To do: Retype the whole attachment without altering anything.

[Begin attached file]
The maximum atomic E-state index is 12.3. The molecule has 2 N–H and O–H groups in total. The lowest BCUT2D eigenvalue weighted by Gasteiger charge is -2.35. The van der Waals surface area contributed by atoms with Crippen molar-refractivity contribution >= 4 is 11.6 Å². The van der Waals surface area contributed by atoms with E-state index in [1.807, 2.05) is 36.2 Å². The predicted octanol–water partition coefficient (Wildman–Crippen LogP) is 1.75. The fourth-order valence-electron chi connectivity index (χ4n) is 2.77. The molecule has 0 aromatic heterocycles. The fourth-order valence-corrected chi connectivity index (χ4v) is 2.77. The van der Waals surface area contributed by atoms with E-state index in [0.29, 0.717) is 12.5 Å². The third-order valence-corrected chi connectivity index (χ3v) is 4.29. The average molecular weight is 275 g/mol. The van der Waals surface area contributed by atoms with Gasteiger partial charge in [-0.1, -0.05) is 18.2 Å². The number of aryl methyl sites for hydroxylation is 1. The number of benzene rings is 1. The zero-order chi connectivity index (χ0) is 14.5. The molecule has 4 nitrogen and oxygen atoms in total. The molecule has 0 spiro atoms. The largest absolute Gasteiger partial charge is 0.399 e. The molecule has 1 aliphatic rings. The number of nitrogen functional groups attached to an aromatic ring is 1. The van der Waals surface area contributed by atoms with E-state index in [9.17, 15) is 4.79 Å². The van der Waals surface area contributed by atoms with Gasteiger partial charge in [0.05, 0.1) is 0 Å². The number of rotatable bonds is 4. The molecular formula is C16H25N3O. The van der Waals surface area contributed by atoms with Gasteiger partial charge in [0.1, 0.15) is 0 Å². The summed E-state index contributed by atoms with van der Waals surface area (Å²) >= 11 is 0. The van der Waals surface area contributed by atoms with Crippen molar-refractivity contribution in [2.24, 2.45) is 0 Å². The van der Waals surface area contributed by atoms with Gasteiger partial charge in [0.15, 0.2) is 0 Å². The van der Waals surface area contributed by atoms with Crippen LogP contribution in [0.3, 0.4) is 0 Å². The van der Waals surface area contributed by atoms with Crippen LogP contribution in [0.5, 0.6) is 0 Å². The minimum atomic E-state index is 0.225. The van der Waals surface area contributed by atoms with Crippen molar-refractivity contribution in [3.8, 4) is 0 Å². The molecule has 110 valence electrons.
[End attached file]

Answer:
The maximum atomic E-state index is 12.3. The molecule has 2 N–H and O–H groups in total. The lowest BCUT2D eigenvalue weighted by Gasteiger charge is -2.35. The van der Waals surface area contributed by atoms with Crippen molar-refractivity contribution >= 4 is 11.6 Å². The van der Waals surface area contributed by atoms with E-state index in [1.807, 2.05) is 36.2 Å². The predicted octanol–water partition coefficient (Wildman–Crippen LogP) is 1.75. The fourth-order valence-electron chi connectivity index (χ4n) is 2.77. The molecule has 0 aromatic heterocycles. The fourth-order valence-corrected chi connectivity index (χ4v) is 2.77. The van der Waals surface area contributed by atoms with E-state index in [0.29, 0.717) is 12.5 Å². The third-order valence-corrected chi connectivity index (χ3v) is 4.29. The average molecular weight is 275 g/mol. The van der Waals surface area contributed by atoms with Gasteiger partial charge in [-0.1, -0.05) is 18.2 Å². The number of aryl methyl sites for hydroxylation is 1. The number of benzene rings is 1. The zero-order chi connectivity index (χ0) is 14.5. The molecule has 4 nitrogen and oxygen atoms in total. The molecule has 0 spiro atoms. The largest absolute Gasteiger partial charge is 0.399 e. The molecule has 1 aliphatic rings. The number of nitrogen functional groups attached to an aromatic ring is 1. The van der Waals surface area contributed by atoms with E-state index in [9.17, 15) is 4.79 Å². The van der Waals surface area contributed by atoms with Gasteiger partial charge in [0.05, 0.1) is 0 Å². The number of rotatable bonds is 4. The molecular formula is C16H25N3O. The van der Waals surface area contributed by atoms with Gasteiger partial charge in [0.1, 0.15) is 0 Å². The summed E-state index contributed by atoms with van der Waals surface area (Å²) >= 11 is 0. The van der Waals surface area contributed by atoms with Crippen molar-refractivity contribution in [2.24, 2.45) is 0 Å². The van der Waals surface area contributed by atoms with Gasteiger partial charge in [0.15, 0.2) is 0 Å². The van der Waals surface area contributed by atoms with Crippen LogP contribution in [0.3, 0.4) is 0 Å². The van der Waals surface area contributed by atoms with Crippen LogP contribution in [0.5, 0.6) is 0 Å². The minimum atomic E-state index is 0.225. The van der Waals surface area contributed by atoms with Crippen molar-refractivity contribution in [3.8, 4) is 0 Å². The molecule has 110 valence electrons.